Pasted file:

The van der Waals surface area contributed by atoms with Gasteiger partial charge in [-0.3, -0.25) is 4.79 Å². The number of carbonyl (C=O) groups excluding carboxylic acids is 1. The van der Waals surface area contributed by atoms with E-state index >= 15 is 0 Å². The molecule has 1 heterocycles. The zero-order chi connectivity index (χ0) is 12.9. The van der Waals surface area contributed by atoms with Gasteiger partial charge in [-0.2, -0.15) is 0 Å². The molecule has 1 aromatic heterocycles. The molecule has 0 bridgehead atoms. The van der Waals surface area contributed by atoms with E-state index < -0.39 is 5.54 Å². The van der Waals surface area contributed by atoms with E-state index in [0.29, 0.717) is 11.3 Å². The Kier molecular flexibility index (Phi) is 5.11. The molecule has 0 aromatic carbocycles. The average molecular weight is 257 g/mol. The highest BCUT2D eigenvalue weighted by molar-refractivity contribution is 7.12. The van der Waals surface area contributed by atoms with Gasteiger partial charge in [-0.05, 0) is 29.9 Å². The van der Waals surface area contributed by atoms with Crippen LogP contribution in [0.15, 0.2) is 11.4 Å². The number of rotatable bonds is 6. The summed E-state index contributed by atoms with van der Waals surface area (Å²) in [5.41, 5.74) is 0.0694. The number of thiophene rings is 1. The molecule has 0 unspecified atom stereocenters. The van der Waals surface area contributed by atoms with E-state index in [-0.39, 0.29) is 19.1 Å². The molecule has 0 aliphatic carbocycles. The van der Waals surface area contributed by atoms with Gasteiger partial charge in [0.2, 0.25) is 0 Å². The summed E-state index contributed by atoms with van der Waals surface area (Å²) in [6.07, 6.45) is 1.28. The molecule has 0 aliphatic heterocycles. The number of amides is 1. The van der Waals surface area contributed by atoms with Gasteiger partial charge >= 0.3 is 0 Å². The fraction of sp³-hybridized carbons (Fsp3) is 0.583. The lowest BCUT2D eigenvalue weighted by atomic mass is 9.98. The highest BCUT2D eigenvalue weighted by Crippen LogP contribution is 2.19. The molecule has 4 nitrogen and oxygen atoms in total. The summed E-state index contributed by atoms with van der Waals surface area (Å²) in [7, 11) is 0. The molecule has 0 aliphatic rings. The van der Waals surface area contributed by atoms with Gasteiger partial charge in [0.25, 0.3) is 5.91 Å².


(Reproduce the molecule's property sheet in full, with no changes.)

The van der Waals surface area contributed by atoms with Gasteiger partial charge in [-0.3, -0.25) is 4.79 Å². The number of carbonyl (C=O) groups excluding carboxylic acids is 1. The van der Waals surface area contributed by atoms with E-state index >= 15 is 0 Å². The molecule has 1 heterocycles. The zero-order chi connectivity index (χ0) is 12.9. The van der Waals surface area contributed by atoms with Gasteiger partial charge in [-0.2, -0.15) is 0 Å². The molecule has 1 aromatic heterocycles. The molecule has 0 bridgehead atoms. The van der Waals surface area contributed by atoms with E-state index < -0.39 is 5.54 Å². The van der Waals surface area contributed by atoms with E-state index in [0.29, 0.717) is 11.3 Å². The Kier molecular flexibility index (Phi) is 5.11. The molecule has 0 aromatic carbocycles. The average molecular weight is 257 g/mol. The highest BCUT2D eigenvalue weighted by molar-refractivity contribution is 7.12. The van der Waals surface area contributed by atoms with Gasteiger partial charge in [-0.05, 0) is 29.9 Å². The van der Waals surface area contributed by atoms with Crippen LogP contribution in [0.15, 0.2) is 11.4 Å². The number of rotatable bonds is 6. The summed E-state index contributed by atoms with van der Waals surface area (Å²) in [5.41, 5.74) is 0.0694. The number of thiophene rings is 1. The molecule has 0 unspecified atom stereocenters. The van der Waals surface area contributed by atoms with E-state index in [-0.39, 0.29) is 19.1 Å². The molecule has 0 aliphatic carbocycles. The van der Waals surface area contributed by atoms with Gasteiger partial charge in [0.2, 0.25) is 0 Å². The summed E-state index contributed by atoms with van der Waals surface area (Å²) in [6.07, 6.45) is 1.28. The molecule has 0 aliphatic heterocycles. The number of amides is 1. The van der Waals surface area contributed by atoms with Gasteiger partial charge >= 0.3 is 0 Å². The fraction of sp³-hybridized carbons (Fsp3) is 0.583. The lowest BCUT2D eigenvalue weighted by atomic mass is 9.98. The highest BCUT2D eigenvalue weighted by Crippen LogP contribution is 2.19. The molecule has 4 nitrogen and oxygen atoms in total. The summed E-state index contributed by atoms with van der Waals surface area (Å²) in [7, 11) is 0. The molecule has 0 aliphatic rings. The van der Waals surface area contributed by atoms with Gasteiger partial charge in [0.25, 0.3) is 5.91 Å².